Source: Free Malaysia Today
KUALA LUMPUR: Malaysia is ready for a law to address inequality in both the private and public sectors, the group of influential Malays known as the G25 said.
In a report entitled Invigorating Economic Confidence in Malaysia, it said an anti-discrimination law would help streamline non-discrimination in employment in all government departments and the private sector.
It also proposed the establishment of an Equal Opportunities Commission, as recommended by the New Economic Modal. This is “to ensure fairness and address undue discrimination when deceptive abuses by any dominant group are encountered.”
G25 said: “Malaysia has reached a mature economic status to put in place the anti-discrimination law (outlawing discrimination on basis of race, gender, religion) to give the legal basis underlying the proposed Equal Opportunities Commission. Read more
Source: The Star Online
BY SHAHREDZAN JOHAN
Syahredzan Johan is a young lawyer and partner of a legal firm in Kuala Lumpur. Pic taken from the Star.
Our Constitution prohibits discrimination against citizens, but it applies to the public sector only.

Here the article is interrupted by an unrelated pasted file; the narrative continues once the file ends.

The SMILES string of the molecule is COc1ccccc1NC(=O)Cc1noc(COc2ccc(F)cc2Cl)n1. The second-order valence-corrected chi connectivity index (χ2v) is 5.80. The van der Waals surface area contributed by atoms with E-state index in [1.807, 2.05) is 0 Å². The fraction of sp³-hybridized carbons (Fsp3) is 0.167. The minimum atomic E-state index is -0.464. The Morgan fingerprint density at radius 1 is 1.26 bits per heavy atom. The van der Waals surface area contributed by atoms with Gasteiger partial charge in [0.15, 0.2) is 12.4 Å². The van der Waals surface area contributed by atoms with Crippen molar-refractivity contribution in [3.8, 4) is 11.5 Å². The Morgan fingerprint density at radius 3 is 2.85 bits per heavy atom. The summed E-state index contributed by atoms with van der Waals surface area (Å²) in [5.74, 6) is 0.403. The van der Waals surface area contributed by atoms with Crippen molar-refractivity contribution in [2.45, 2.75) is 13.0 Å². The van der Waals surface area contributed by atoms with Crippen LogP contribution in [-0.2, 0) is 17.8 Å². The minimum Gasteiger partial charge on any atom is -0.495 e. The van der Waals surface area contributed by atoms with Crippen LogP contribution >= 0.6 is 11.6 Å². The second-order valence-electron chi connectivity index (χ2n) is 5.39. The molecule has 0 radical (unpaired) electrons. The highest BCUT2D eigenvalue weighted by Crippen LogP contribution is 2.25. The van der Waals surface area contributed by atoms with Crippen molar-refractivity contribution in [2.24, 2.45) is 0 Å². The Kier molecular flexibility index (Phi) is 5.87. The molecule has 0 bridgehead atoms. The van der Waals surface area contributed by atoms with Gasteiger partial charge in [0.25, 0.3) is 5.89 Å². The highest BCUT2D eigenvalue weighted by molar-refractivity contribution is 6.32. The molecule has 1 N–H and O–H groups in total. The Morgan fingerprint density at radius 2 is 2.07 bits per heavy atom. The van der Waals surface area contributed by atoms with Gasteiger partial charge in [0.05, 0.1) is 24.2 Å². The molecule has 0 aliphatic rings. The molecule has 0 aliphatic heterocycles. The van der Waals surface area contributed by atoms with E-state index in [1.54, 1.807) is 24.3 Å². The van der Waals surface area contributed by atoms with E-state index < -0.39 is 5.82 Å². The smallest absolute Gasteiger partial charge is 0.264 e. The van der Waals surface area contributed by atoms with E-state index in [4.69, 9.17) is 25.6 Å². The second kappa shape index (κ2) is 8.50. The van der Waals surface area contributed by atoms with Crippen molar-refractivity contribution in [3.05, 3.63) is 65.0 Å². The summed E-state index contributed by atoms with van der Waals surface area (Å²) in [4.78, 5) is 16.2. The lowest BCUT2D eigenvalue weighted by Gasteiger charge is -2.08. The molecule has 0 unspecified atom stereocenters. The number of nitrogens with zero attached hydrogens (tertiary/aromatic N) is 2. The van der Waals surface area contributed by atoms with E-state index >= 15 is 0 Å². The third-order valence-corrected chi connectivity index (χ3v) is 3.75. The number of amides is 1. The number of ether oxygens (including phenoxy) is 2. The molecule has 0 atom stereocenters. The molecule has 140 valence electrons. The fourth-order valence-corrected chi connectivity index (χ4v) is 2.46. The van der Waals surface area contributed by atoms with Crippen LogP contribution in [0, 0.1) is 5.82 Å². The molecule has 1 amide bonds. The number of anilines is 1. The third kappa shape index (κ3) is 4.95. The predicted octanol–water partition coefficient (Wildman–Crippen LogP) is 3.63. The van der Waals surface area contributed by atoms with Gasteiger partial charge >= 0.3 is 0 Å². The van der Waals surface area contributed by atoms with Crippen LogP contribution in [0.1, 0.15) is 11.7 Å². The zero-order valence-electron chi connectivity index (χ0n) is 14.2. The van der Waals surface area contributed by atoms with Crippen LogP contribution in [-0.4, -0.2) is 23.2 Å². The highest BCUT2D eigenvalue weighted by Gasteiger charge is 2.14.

IT was recently reported that frontline staff working in certain hotels are forbidden to wear the headscarf (hijab).
Many have criticised the “hijab ban”, stating that the practice is discriminatory.
According to the president of the Malaysian Association of Hotels, the hijab ban is not discriminatory but the standard operating procedure (SOP) in the industry. It was also said that this is a “uniform policy” that has been in practice in international hotel chains for a long time.
The donning of the hijab is generally believed to be in accordance with the religious beliefs of Muslims. A Muslim woman who wears the hijab does so usually because of her faith. Read more
Source: Malay Mail Online
KUALA LUMPUR, Nov 15 — Several non-government organisations (NGOs) urged the government today to enact anti-discrimination laws, after a PKR lawmaker suggested legislating against workplace discrimination.
The Joint Action Group for Gender Equality (JAG) said such laws were necessary after a recent incident involving an international hotel not allowing its front desk staff to wear headscarves.
“All policies should uphold the basic principle enshrined under Article 8 of Federal Constitution that guarantees equality and non-discrimination on the basis of gender and religion.
“Towards this aim, we call for increasing urgency to adopt a Gender Equality Act for Malaysia that would end gender discrimination in the workplace and other spheres of life,” the group said in a statement today. Read more